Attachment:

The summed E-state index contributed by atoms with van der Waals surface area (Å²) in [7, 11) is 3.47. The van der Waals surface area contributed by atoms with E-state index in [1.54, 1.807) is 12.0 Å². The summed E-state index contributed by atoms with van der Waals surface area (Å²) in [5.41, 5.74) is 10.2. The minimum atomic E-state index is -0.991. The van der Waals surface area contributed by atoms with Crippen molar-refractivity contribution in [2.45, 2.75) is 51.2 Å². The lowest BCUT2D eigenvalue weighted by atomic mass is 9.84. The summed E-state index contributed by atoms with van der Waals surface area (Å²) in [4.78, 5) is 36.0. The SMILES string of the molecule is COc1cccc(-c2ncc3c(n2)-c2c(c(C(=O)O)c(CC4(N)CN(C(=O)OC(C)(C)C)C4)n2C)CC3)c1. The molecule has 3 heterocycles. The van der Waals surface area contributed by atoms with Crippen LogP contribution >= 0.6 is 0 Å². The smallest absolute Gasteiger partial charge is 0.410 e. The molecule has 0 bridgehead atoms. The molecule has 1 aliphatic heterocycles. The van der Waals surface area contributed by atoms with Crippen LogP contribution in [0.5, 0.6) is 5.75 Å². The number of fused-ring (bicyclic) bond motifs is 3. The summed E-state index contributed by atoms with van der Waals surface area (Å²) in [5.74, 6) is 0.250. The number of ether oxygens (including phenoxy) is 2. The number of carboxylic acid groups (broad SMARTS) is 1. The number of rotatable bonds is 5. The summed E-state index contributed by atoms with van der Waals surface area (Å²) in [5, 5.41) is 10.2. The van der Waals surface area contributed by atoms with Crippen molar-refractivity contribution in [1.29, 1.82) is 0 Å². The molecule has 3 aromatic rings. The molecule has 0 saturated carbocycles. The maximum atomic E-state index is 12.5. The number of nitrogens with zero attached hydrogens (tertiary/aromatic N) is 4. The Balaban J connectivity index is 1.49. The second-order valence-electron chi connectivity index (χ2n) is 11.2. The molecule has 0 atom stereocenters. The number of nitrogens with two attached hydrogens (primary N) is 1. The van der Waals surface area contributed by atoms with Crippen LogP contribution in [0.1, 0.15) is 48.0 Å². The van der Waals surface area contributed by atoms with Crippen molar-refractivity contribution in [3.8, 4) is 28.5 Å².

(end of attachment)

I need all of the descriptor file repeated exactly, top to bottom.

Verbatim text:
The summed E-state index contributed by atoms with van der Waals surface area (Å²) in [7, 11) is 3.47. The van der Waals surface area contributed by atoms with E-state index in [1.54, 1.807) is 12.0 Å². The summed E-state index contributed by atoms with van der Waals surface area (Å²) in [5.41, 5.74) is 10.2. The minimum atomic E-state index is -0.991. The van der Waals surface area contributed by atoms with Crippen molar-refractivity contribution in [2.45, 2.75) is 51.2 Å². The lowest BCUT2D eigenvalue weighted by atomic mass is 9.84. The summed E-state index contributed by atoms with van der Waals surface area (Å²) in [4.78, 5) is 36.0. The SMILES string of the molecule is COc1cccc(-c2ncc3c(n2)-c2c(c(C(=O)O)c(CC4(N)CN(C(=O)OC(C)(C)C)C4)n2C)CC3)c1. The molecule has 3 heterocycles. The van der Waals surface area contributed by atoms with Crippen LogP contribution >= 0.6 is 0 Å². The smallest absolute Gasteiger partial charge is 0.410 e. The molecule has 0 bridgehead atoms. The molecule has 1 aliphatic heterocycles. The van der Waals surface area contributed by atoms with Crippen LogP contribution in [0.5, 0.6) is 5.75 Å². The number of fused-ring (bicyclic) bond motifs is 3. The summed E-state index contributed by atoms with van der Waals surface area (Å²) in [5.74, 6) is 0.250. The number of ether oxygens (including phenoxy) is 2. The number of carboxylic acid groups (broad SMARTS) is 1. The number of rotatable bonds is 5. The summed E-state index contributed by atoms with van der Waals surface area (Å²) in [5, 5.41) is 10.2. The van der Waals surface area contributed by atoms with Crippen molar-refractivity contribution in [1.29, 1.82) is 0 Å². The molecule has 3 aromatic rings. The molecule has 0 saturated carbocycles. The maximum atomic E-state index is 12.5. The number of nitrogens with zero attached hydrogens (tertiary/aromatic N) is 4. The Balaban J connectivity index is 1.49. The second-order valence-electron chi connectivity index (χ2n) is 11.2. The molecule has 0 atom stereocenters. The number of nitrogens with two attached hydrogens (primary N) is 1. The van der Waals surface area contributed by atoms with Crippen LogP contribution in [0.1, 0.15) is 48.0 Å². The van der Waals surface area contributed by atoms with Crippen molar-refractivity contribution in [3.8, 4) is 28.5 Å².